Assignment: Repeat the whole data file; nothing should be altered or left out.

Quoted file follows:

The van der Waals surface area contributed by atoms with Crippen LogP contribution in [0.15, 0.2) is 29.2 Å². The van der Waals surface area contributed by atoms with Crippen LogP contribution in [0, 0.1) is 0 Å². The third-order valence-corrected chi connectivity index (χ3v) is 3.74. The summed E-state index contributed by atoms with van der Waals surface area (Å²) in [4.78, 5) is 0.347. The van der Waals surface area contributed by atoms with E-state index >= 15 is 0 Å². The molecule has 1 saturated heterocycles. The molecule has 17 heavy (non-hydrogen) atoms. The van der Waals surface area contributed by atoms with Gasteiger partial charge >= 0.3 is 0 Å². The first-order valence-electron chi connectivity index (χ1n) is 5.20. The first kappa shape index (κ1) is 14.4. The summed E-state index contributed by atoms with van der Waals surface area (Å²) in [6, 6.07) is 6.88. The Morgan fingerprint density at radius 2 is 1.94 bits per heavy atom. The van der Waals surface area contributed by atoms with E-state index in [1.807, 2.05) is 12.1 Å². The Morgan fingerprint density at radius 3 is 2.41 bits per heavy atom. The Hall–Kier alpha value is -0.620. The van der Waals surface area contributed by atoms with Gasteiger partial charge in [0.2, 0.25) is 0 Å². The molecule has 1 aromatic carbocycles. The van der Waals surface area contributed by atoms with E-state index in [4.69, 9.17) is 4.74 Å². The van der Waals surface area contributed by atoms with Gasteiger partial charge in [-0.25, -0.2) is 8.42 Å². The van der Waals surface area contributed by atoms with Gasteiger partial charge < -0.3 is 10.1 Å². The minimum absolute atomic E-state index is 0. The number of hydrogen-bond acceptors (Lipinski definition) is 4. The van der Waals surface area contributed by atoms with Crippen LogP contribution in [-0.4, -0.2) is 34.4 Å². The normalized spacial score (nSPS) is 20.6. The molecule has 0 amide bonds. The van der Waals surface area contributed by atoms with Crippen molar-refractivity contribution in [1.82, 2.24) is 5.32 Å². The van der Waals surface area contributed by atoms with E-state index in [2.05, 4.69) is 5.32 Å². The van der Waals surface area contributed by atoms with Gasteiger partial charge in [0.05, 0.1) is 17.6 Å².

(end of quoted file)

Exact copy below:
The van der Waals surface area contributed by atoms with Crippen LogP contribution in [0.15, 0.2) is 29.2 Å². The van der Waals surface area contributed by atoms with Crippen LogP contribution in [0, 0.1) is 0 Å². The third-order valence-corrected chi connectivity index (χ3v) is 3.74. The summed E-state index contributed by atoms with van der Waals surface area (Å²) in [4.78, 5) is 0.347. The van der Waals surface area contributed by atoms with E-state index >= 15 is 0 Å². The molecule has 1 saturated heterocycles. The molecule has 17 heavy (non-hydrogen) atoms. The van der Waals surface area contributed by atoms with Gasteiger partial charge >= 0.3 is 0 Å². The first-order valence-electron chi connectivity index (χ1n) is 5.20. The first kappa shape index (κ1) is 14.4. The summed E-state index contributed by atoms with van der Waals surface area (Å²) in [6, 6.07) is 6.88. The Morgan fingerprint density at radius 2 is 1.94 bits per heavy atom. The van der Waals surface area contributed by atoms with E-state index in [1.807, 2.05) is 12.1 Å². The Morgan fingerprint density at radius 3 is 2.41 bits per heavy atom. The Hall–Kier alpha value is -0.620. The van der Waals surface area contributed by atoms with Gasteiger partial charge in [0.2, 0.25) is 0 Å². The molecule has 1 aromatic carbocycles. The van der Waals surface area contributed by atoms with E-state index in [4.69, 9.17) is 4.74 Å². The van der Waals surface area contributed by atoms with Gasteiger partial charge in [-0.25, -0.2) is 8.42 Å². The van der Waals surface area contributed by atoms with Gasteiger partial charge < -0.3 is 10.1 Å². The minimum absolute atomic E-state index is 0. The number of hydrogen-bond acceptors (Lipinski definition) is 4. The van der Waals surface area contributed by atoms with Crippen LogP contribution in [-0.4, -0.2) is 34.4 Å². The normalized spacial score (nSPS) is 20.6. The molecule has 0 amide bonds. The van der Waals surface area contributed by atoms with Crippen molar-refractivity contribution in [1.82, 2.24) is 5.32 Å². The van der Waals surface area contributed by atoms with E-state index in [2.05, 4.69) is 5.32 Å². The van der Waals surface area contributed by atoms with Gasteiger partial charge in [0.05, 0.1) is 17.6 Å².